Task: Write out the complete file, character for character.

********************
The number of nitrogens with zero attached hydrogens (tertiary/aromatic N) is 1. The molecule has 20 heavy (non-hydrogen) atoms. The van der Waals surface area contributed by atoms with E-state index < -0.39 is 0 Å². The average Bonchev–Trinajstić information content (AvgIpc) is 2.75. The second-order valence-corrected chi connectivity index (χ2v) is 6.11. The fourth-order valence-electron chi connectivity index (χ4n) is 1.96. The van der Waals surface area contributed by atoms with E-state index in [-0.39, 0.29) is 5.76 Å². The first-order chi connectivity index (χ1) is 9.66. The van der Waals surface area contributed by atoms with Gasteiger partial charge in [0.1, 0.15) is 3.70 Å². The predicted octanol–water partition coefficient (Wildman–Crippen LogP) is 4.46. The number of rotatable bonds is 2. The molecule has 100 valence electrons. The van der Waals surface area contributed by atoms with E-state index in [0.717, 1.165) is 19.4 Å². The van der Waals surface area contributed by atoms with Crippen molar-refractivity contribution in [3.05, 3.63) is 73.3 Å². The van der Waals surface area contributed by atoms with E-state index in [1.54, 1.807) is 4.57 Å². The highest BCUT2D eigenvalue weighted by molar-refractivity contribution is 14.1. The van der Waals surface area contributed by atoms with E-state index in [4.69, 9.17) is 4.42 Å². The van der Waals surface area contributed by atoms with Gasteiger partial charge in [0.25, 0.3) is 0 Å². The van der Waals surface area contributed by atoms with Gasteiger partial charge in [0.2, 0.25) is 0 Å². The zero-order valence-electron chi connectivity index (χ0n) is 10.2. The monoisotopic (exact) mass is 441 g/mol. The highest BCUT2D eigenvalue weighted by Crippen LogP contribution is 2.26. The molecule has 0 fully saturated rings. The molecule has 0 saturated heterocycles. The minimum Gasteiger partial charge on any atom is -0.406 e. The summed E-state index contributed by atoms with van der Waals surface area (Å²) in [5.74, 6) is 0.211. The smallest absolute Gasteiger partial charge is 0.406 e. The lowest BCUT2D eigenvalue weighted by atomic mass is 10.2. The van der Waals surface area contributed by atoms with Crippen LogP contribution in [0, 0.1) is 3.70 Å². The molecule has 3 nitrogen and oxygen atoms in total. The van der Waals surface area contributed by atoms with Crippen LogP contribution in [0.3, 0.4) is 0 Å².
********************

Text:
The number of nitrogens with zero attached hydrogens (tertiary/aromatic N) is 1. The molecule has 20 heavy (non-hydrogen) atoms. The van der Waals surface area contributed by atoms with E-state index < -0.39 is 0 Å². The average Bonchev–Trinajstić information content (AvgIpc) is 2.75. The second-order valence-corrected chi connectivity index (χ2v) is 6.11. The fourth-order valence-electron chi connectivity index (χ4n) is 1.96. The van der Waals surface area contributed by atoms with E-state index in [-0.39, 0.29) is 5.76 Å². The first-order chi connectivity index (χ1) is 9.66. The van der Waals surface area contributed by atoms with Gasteiger partial charge in [0.1, 0.15) is 3.70 Å². The predicted octanol–water partition coefficient (Wildman–Crippen LogP) is 4.46. The number of rotatable bonds is 2. The molecule has 100 valence electrons. The van der Waals surface area contributed by atoms with E-state index in [0.717, 1.165) is 19.4 Å². The van der Waals surface area contributed by atoms with Crippen molar-refractivity contribution in [3.05, 3.63) is 73.3 Å². The van der Waals surface area contributed by atoms with E-state index in [1.54, 1.807) is 4.57 Å². The highest BCUT2D eigenvalue weighted by molar-refractivity contribution is 14.1. The van der Waals surface area contributed by atoms with E-state index in [4.69, 9.17) is 4.42 Å². The van der Waals surface area contributed by atoms with Gasteiger partial charge in [0.25, 0.3) is 0 Å². The van der Waals surface area contributed by atoms with Gasteiger partial charge in [0.2, 0.25) is 0 Å². The zero-order valence-electron chi connectivity index (χ0n) is 10.2. The monoisotopic (exact) mass is 441 g/mol. The highest BCUT2D eigenvalue weighted by Crippen LogP contribution is 2.26. The molecule has 0 fully saturated rings. The molecule has 0 saturated heterocycles. The minimum Gasteiger partial charge on any atom is -0.406 e. The summed E-state index contributed by atoms with van der Waals surface area (Å²) in [5.74, 6) is 0.211. The smallest absolute Gasteiger partial charge is 0.406 e. The lowest BCUT2D eigenvalue weighted by atomic mass is 10.2. The van der Waals surface area contributed by atoms with Crippen LogP contribution in [0, 0.1) is 3.70 Å². The molecule has 3 nitrogen and oxygen atoms in total. The van der Waals surface area contributed by atoms with Crippen LogP contribution in [0.3, 0.4) is 0 Å².